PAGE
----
Have you ever heard the phrase: “When the student is ready, the teacher will appear?” Even though this sounds mystical, for me, finding a mentor has always happened without planning.

When I graduated college, one of my most influential mentors appeared in my life. After sending a resume and cover letter to every film and video company I could think of (and getting no response), I finally landed an interview with a guy named Joe Surges. Joe gave me my first job in the motion picture industry.

It didn’t pay very well, but Joe was willing to teach me everything he knew. He coached me through the easy times and pushed me through the tough times with unrelenting encouragement. When I planned my move to New York City, Joe made some phone calls.

Joe connected me with a friend who then connected me to another friend who offered me my first job.

Later, I was working on a feature. When our project completely fell apart, I found myself stuck in New York with no money and rising bills. I thought it was the end of my movie making world. Heck, I even thought it was the end of my apartment. But at that time, it was Joe who told me to quit complaining and get back to work.

His advice was the best.

Then, a year later, prior to his passing, Joe told me something that’s been rolling over and over in my mind ever since. He said, “You never know which ripple will hit the shore first.”

Since that time, whenever I’m hit with a new challenge, I play those words over and over in my mind. And through this practice, I’ve conditioned myself to find the opportunity in every obstacle.

While Joe taught me a lot about writing, directing and producing, it was his values, his life standard and his expectations which influenced me to create a higher standard in everything I do.

If it wasn’t for Joe’s mentoring, I would have never gone to NYC, would have never made a movie and would have never fell on my financial face—and recovered. Consequently, I would have never made the move to California, produced features or written these words.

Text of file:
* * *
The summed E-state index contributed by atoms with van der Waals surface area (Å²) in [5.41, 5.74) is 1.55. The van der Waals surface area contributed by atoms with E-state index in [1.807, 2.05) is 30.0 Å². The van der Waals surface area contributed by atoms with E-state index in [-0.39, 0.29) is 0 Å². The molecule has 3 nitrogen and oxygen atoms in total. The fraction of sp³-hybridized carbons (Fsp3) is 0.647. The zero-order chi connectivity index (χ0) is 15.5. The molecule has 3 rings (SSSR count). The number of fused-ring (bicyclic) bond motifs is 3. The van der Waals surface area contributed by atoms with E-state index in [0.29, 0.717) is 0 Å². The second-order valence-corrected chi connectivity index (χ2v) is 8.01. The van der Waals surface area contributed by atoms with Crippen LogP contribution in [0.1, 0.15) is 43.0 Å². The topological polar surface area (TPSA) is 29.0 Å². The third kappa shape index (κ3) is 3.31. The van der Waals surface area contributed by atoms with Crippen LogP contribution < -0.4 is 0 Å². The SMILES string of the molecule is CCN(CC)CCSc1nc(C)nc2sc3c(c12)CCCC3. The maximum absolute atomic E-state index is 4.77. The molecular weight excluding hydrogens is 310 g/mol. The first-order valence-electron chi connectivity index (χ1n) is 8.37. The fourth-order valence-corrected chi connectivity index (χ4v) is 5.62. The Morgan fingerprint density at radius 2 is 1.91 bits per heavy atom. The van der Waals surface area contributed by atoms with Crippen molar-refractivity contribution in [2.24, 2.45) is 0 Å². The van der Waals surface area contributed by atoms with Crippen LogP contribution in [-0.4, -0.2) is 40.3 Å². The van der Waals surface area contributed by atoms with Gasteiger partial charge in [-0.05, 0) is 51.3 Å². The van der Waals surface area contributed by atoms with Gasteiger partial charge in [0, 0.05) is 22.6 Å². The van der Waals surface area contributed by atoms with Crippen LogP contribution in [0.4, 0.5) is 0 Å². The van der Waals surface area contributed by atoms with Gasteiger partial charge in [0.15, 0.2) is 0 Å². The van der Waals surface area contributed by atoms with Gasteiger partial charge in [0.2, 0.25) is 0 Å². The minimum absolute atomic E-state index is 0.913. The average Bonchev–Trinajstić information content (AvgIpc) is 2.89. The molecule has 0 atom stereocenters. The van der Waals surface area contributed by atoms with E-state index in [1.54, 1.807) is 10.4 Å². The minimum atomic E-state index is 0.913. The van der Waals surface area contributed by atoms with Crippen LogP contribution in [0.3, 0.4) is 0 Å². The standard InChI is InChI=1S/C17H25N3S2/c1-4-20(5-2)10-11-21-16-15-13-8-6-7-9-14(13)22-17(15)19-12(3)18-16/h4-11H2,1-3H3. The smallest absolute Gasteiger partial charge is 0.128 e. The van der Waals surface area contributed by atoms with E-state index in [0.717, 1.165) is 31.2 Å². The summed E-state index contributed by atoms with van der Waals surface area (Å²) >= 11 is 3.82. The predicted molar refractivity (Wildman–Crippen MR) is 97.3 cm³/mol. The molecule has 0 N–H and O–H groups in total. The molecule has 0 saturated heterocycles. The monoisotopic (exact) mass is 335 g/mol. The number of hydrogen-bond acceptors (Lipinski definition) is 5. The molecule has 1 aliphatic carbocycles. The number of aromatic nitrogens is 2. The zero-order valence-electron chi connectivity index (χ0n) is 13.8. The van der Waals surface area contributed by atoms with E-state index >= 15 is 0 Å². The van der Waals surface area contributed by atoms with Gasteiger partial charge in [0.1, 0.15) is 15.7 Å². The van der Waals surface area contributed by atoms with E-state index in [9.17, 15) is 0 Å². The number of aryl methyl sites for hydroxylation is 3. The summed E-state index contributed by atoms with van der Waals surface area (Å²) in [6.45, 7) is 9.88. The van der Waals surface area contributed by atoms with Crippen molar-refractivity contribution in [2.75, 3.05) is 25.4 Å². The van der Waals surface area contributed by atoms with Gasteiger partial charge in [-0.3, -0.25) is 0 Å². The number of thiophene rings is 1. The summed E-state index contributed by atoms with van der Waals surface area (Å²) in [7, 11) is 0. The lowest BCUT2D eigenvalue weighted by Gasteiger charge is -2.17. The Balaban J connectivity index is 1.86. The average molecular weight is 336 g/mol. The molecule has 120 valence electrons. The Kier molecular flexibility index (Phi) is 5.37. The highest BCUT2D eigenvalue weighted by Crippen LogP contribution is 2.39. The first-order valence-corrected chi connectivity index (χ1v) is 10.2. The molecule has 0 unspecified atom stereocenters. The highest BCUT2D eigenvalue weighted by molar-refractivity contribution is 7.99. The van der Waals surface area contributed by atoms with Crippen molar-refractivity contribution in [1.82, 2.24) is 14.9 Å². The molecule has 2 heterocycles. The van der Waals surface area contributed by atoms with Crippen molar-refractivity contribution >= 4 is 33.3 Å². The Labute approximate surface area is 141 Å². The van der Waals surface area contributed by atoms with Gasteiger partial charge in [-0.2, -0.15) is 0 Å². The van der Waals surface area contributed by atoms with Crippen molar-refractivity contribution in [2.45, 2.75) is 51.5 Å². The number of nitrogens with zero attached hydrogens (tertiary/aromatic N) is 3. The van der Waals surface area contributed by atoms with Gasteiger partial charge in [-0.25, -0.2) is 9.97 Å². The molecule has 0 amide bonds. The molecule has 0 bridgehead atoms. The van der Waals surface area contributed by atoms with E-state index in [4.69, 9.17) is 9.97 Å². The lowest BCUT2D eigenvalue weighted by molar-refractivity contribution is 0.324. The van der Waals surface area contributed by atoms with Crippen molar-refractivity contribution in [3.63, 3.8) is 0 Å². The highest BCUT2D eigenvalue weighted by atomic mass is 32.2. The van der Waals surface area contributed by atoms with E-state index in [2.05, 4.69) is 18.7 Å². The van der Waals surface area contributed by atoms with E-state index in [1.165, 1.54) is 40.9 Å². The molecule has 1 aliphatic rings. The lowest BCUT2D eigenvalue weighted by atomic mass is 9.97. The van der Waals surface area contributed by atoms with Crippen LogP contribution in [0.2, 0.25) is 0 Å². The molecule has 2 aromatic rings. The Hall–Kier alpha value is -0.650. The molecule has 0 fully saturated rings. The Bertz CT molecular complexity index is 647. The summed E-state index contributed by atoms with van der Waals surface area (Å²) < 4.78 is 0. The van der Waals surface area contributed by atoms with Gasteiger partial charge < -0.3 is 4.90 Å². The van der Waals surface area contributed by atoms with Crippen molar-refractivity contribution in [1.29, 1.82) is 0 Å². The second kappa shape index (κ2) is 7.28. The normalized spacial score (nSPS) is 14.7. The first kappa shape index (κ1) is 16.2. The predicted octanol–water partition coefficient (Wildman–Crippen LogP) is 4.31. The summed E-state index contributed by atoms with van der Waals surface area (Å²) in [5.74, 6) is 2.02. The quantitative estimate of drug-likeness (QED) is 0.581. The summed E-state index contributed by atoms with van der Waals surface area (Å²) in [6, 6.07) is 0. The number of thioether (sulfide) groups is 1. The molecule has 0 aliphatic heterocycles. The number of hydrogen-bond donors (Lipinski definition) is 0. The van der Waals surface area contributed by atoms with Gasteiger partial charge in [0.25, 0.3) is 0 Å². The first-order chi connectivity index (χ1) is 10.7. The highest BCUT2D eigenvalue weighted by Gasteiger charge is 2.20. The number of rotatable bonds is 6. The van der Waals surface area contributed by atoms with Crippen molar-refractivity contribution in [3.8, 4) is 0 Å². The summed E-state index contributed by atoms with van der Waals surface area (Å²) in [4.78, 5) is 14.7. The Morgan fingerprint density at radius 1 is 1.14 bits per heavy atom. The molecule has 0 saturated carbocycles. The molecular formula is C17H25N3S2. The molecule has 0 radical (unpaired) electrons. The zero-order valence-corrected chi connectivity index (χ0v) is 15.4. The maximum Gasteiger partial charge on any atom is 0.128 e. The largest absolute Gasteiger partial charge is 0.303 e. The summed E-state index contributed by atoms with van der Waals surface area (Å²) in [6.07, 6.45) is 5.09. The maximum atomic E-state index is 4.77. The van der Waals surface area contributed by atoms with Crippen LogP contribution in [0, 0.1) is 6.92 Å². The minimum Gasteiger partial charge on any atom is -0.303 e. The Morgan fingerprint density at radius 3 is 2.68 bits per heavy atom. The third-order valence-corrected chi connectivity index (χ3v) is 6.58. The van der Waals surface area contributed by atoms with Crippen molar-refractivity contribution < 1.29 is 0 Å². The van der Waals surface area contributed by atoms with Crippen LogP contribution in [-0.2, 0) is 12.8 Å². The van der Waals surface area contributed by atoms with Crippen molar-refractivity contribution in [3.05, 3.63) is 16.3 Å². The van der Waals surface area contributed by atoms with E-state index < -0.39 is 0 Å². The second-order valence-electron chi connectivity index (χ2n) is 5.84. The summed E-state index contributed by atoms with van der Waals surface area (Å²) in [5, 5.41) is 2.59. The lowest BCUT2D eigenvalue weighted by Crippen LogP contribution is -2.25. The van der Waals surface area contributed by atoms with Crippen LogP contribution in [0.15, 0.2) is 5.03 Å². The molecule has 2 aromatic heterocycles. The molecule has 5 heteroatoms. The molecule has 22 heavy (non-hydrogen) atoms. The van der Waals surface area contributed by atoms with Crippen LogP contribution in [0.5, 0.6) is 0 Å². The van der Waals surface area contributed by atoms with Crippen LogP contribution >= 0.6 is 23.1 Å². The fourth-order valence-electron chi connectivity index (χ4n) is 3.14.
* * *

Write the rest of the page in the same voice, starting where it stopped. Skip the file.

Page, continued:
Mentors have been there. They reach out and help you grow as a person. And I believe mentors are essential for our success.

How to Write Your Movie Script

… And actually finish your first draft.

Over the past year,  I have received countless movie pitches. Some were good. Some not-so-good. This is pretty typical in LA, as a lot of people say they have a screenplay.

But the sad reality is, hardly anybody has a finished movie script.

In some cases many filmmakers and screenwriters don’t even have the first draft for a script!

So I wanted to announce a new screenwriting system. Based on my decade of making movies (and prior to that, reading and writing coverage for a producer in New York City) – I am in the final stages of production on a product that will provide you with a step-by-step, fill in the blank approach to writing a movie script.

How to Write Your Movie Script

I am also going to give you some insight as to what happens on my end.

As an independent film producer, who is constantly in the hustle, I am going to provide you with some insider producer perspective on what we look for in a screenplay.

  • How do you get your work finished?
  • When do you know it’s ready?
  • What do producers look for in a script?
  • What are 7 surefire ways to get your script recycled before it’s read?
  • I wrote a screenplay – now what?
  • Would you like to sell your screenplay or produce it yourself?

This screenwriting system provides you a step-by-step action workbook and companion MP3 audio.

To find out more about the screenwriting system, go here: